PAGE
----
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healing, we can not pass in silence the accomplished Hypatia. Born at Alexandria in the latter part of the fourth century, the daughter of Theon, an eminent mathematician and philosopher, she soon excelled her father in these branches of learning. After profiting by profound studies under celebrated masters at Athens and Alexandria, she publicly taught philosophy at both these centers of culture. Gibbon writes of her, "In the bloom of beauty and in the maturity of wisdom, the modest maid refused her lovers and instructed her disciples." On Hypatia's inhuman murder at the instigation of the jealous Cyril and his fanatical followers, it is not here necessary to dwell.

The practice of medicine by women obtained to some extent during the middle ages. Under the influence of Mohammedan rule, women were placed in excessive isolation, and it is not surprising to find under these circumstances that certain women were skilled in attending to the requirements of their own sex. Thus Albucasis, of Cordova, one of the most skillful surgeons of the twelfth century, secured the services of properly instructed women for assistance in operations on females in which considerations of delicacy intervened. Avicenna also, writing of remedies for diseases of the eyes, mentions a collyrium compounded by a woman well versed in medical science. On the whole, however, the number of women instructed in medicine among the Arabs was very small, owing possibly to the inferiority to which women were condemned by Eastern usages.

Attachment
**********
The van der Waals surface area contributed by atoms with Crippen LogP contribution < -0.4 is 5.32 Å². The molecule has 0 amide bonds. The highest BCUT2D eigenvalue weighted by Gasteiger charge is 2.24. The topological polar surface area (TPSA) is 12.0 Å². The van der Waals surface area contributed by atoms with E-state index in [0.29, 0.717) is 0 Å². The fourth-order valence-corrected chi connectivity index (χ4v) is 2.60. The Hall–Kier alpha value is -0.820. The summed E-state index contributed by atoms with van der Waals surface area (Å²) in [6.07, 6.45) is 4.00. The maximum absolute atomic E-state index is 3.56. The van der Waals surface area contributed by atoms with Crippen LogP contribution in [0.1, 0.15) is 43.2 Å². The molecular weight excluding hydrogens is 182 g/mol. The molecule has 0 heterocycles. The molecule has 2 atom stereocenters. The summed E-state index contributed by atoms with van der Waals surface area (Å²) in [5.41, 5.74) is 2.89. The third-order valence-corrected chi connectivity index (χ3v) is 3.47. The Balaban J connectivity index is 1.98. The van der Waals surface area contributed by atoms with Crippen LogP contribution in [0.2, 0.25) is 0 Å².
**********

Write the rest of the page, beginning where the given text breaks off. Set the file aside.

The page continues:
In Christian countries the nuns as well as the priests attended to the healing of the sick as an act of charity and piety. Abelard, in the twelfth century, permitted the practice of surgery to those of the convent of the Paraclete, over which Héloïse presided. The most celebrated of the learned nuns was Hildegarde (a. d. 1098-1180), abbess of the convent of Rupertsberg, near Bingen on the Rhine. She compiled a sort of materia medica, which comprises a variety of superstitious remedies. Radegonde of France, the founder of a convent at Poitiers (died 587), the pious ascetic Elizabeth of Hungary (died 1231), Hedwigia, wife of Henry the Bearded, and other women who devoted themselves to the care of the sick, may be properly regarded as praiseworthy exemplars of Christian benevolence rather than educated practitioners of medicine.

In the famous school of medicine established at Salernura by Benedictine monks in the eleventh century, we find women taking an important part. Ordericus Vitalis, in his "Ecclesiastical History" (written about 1130), relates that an abbot eminent in natural sciences-, and especially distinguished in medicine, visited Salernum in the year 1059 for the purpose of discussing medical topics, and found no one erudite enough to reply to his propositions save a certain woman of great learning. This woman he does not name, but she is supposed to be the same as Trotula of Ruggiero, whose reputation at that period was world-wide. At Salernum, women were engaged in the preparation of